• Diplomatic overture: Last year, Evan Ramstad, a former Journal reporter in Seoul, wrote for CJR on his coverage of a New York Philharmonic goodwill concert in North Korea in 2008. “Competitive news organizations lower their reporting standards in return for access to a place that is exotic, scary, bizarre and even entertaining,” he observed. “Unfortunately, often enough, it has been able to count on journalists’ shortcuts and short memories for some extra polishing of its reputation in the world.”
  • Covering the Koreas: In our Fall 2018 magazine, E. Tammy Kim wrote about the role of the world press in shaping diplomacy with North Korea. In South Korea, the administration of Moon Jae-in “worries that its peace-first approach to North Korea could be undermined by the American media’s cynicism.”


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Other notable stories:

  • For the magazine, Nicholson Baker attempts to watch cable news. “It’s all a game,” he writes. “People seem to crave a ludicrously evil enemy, like Uncle Joe Stalin, like the Penguin on the old Batman shows. Trump is perfect for that role. But the enemy is not Trump (or Putin, or Stalin, or the Penguin), it’s us.”
  • Israel’s attorney general announced yesterday that criminal charges will be brought against Benjamin Netanyahu, the country’s prime minister. In two of the cases against him, Netanyahu is alleged to have demanded favorable coverage from media companies in exchange for regulatory favors on behalf of their owners. The planned charges, which will bring the first ever indictment of a sitting Israeli prime minister, come six weeks before a crucial general election, The Times of Israel reports. Last year, Yardena Schwartz profiled “Benjamin Netanyahu, media puppeteer” for CJR.
  • Richard Plepler is out after 28 years at HBO, the last six as CEO. The announcement comes days after a court confirmed that AT&T, which owns HBO, can acquire Time Warner, and amid talk that the creative offices of each may be restructured. Vanity Fair’s Joe Pompeo has more.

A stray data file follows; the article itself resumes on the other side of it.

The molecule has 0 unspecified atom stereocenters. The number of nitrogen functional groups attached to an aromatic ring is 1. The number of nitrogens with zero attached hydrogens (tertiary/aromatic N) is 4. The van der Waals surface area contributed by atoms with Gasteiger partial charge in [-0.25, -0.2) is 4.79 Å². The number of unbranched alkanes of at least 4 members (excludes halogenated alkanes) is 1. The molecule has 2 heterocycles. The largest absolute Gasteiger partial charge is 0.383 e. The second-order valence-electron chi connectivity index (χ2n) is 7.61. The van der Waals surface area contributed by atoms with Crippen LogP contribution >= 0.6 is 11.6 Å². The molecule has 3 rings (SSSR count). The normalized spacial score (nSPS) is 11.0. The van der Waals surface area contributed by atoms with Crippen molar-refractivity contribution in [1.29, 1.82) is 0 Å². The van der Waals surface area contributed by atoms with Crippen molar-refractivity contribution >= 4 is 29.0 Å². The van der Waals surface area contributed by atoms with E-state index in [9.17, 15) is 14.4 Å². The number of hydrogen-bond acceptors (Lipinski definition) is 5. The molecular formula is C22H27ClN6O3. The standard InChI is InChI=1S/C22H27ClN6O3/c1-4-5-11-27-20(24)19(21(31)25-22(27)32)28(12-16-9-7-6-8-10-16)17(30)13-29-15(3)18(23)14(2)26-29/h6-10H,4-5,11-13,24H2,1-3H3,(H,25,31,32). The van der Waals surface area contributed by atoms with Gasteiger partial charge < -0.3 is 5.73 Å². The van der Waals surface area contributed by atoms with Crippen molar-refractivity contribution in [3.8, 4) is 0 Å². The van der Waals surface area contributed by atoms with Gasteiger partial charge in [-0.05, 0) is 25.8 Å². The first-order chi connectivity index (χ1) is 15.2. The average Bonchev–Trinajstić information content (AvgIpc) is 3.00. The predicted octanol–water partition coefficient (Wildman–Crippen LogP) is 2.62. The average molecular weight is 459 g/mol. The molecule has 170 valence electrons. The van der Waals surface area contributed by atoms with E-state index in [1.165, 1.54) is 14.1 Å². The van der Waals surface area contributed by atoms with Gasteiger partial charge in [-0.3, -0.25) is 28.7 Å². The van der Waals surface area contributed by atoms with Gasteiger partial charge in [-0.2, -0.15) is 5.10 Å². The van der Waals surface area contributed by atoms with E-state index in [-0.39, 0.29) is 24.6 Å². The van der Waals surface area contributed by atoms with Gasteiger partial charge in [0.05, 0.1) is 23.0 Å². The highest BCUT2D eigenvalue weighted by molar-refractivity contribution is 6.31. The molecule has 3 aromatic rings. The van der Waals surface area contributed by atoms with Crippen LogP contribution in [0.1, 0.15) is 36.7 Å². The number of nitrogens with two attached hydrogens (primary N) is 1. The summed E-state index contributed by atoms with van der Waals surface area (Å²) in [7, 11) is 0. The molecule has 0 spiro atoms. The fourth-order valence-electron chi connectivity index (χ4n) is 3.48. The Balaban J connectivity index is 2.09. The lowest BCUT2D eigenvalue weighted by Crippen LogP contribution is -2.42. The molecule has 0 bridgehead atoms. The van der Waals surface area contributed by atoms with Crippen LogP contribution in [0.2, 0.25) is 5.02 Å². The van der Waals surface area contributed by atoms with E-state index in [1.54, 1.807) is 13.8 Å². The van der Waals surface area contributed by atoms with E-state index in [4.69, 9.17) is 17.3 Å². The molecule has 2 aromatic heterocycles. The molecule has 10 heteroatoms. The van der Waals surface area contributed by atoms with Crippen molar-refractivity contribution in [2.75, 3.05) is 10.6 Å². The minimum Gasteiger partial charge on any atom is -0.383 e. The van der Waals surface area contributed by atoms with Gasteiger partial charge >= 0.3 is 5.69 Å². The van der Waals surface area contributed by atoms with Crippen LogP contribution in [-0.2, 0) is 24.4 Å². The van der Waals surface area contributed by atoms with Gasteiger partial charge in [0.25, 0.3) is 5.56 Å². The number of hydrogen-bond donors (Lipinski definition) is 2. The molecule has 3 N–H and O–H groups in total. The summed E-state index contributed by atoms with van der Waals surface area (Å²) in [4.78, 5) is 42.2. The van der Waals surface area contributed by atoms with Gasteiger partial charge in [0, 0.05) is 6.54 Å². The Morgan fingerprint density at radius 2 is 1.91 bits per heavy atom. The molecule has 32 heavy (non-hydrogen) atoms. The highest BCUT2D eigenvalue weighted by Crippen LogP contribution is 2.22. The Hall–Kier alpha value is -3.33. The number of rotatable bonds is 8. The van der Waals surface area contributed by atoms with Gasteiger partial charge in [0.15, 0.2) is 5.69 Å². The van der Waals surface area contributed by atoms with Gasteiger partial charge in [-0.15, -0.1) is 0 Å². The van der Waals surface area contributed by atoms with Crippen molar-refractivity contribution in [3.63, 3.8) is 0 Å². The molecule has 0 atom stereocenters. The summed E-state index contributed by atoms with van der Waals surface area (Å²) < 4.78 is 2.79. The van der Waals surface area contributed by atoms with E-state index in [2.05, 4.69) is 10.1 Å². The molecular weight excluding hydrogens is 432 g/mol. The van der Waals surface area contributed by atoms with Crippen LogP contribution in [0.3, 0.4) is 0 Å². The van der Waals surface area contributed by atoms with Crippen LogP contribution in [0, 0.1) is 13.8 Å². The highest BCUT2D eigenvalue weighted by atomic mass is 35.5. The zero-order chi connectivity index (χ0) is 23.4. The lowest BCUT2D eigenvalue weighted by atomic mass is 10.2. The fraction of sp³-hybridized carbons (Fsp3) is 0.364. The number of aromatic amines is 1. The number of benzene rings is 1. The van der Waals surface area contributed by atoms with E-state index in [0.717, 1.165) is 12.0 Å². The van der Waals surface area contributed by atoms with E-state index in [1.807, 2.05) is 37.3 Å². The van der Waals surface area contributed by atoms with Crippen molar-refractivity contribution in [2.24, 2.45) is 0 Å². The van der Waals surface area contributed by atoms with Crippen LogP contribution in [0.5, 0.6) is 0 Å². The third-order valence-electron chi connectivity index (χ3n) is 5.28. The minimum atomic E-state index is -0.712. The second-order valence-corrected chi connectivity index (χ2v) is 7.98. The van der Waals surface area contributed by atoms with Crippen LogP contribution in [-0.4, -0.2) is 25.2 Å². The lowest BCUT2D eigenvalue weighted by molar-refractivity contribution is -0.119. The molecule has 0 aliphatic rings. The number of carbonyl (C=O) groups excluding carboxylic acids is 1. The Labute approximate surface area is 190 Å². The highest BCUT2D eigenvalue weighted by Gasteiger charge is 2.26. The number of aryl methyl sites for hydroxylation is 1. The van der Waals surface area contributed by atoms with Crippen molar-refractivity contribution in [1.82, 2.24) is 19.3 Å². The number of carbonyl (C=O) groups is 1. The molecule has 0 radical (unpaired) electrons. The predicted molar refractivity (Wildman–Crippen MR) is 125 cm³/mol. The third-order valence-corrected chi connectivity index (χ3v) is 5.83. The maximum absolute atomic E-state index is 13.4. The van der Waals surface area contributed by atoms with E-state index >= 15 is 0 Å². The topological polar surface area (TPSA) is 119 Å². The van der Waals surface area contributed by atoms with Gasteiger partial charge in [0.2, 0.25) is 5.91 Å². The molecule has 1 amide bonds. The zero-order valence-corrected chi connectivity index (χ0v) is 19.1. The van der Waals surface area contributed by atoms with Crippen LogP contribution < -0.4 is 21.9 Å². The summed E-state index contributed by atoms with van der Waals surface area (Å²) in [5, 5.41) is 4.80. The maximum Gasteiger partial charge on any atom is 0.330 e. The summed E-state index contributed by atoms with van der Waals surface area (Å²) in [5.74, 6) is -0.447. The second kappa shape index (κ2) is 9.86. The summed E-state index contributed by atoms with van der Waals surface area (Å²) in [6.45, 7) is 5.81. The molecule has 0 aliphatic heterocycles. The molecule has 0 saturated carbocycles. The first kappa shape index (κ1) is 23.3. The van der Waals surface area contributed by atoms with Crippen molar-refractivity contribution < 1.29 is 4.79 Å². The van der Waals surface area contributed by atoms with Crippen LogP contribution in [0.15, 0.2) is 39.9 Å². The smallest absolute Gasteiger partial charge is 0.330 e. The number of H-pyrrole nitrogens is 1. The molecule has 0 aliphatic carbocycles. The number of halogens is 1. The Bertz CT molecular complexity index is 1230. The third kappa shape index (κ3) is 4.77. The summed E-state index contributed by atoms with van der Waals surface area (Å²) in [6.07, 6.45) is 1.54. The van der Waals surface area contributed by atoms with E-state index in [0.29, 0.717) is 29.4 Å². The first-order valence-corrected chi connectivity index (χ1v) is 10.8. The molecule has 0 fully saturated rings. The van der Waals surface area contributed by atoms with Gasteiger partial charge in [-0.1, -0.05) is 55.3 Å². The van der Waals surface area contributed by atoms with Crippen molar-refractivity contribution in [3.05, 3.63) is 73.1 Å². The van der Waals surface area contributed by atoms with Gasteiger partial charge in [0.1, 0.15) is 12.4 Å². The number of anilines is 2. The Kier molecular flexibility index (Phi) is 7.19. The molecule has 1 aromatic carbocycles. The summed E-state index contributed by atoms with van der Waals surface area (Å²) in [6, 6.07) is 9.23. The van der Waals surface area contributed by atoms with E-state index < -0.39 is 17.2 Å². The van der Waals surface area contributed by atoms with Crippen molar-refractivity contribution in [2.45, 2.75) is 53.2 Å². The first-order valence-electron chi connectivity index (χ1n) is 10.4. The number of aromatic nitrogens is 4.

• Also for the magazine, Camille Bromley spoke with Susan Bro, whose daughter, Heather Heyer, was murdered by a neo-Nazi in Charlottesville in 2017. “I have become a public commodity and less of a person to a lot of the press,” Bro says. Bromley and Kyle Pope, CJR’s editor and publisher, followed up with Bro on our podcast, The Kicker.
  • Jonah Goldberg is quitting National Review to launch a new conservative media venture with Stephen Hayes, who most recently edited the Weekly Standard, now shuttered. Axios’s Mike Allen reports that the new company will be “reporting-driven” and “Trump-skeptical.”
  • The Post’s Margaret Sullivan asks whether Michael Cohen’s Congressional testimony this week vindicated BuzzFeed’s controversial report that Trump directed Cohen to lie to Congress. “Yes, the story’s overall scope holds up,” she writes. But “I continue to believe that the use of the word ‘explicitly’ was an overstatement in the story—a bridge too far—because it was contradicted by Cohen in writing.”
  • As military tensions flared between India and Pakistan this week, an online misinformation war inflamed public opinion in both countries, BuzzFeed’s Pranav Dixit and Nishita Jha report. “India and Pakistan have fought wars previously and have been engaged in a decadeslong territorial dispute over the Kashmir Valley,” they write. “But this conflict is the first one to take place since social media became ubiquitous.”
  • For Reuters, Munsif Vengattil and Paresh Dave investigate poor working conditions at an Indian firm that handles content moderation for Facebook. “Job postings and salary pay-slips seen by Reuters showed annual compensation at Genpact for an entry-level Facebook Arabic language content reviewer was 100,000 Indian rupees ($1,404) annually, or just over $6 a day.”
  • The government of Tanzania suspended The Citizen newspaper and its website for a week, ostensibly for misreporting currency exchange rates. The decision, Agence France-Presse reports, “follows growing complaints by opposition supporters and civil society groups at what they say are moves to stifle dissent and create obstacles for journalists and rights activists.”

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Jon Allsop is a freelance journalist. He writes CJR's newsletter The Media Today. Find him on Twitter @Jon_Allsop.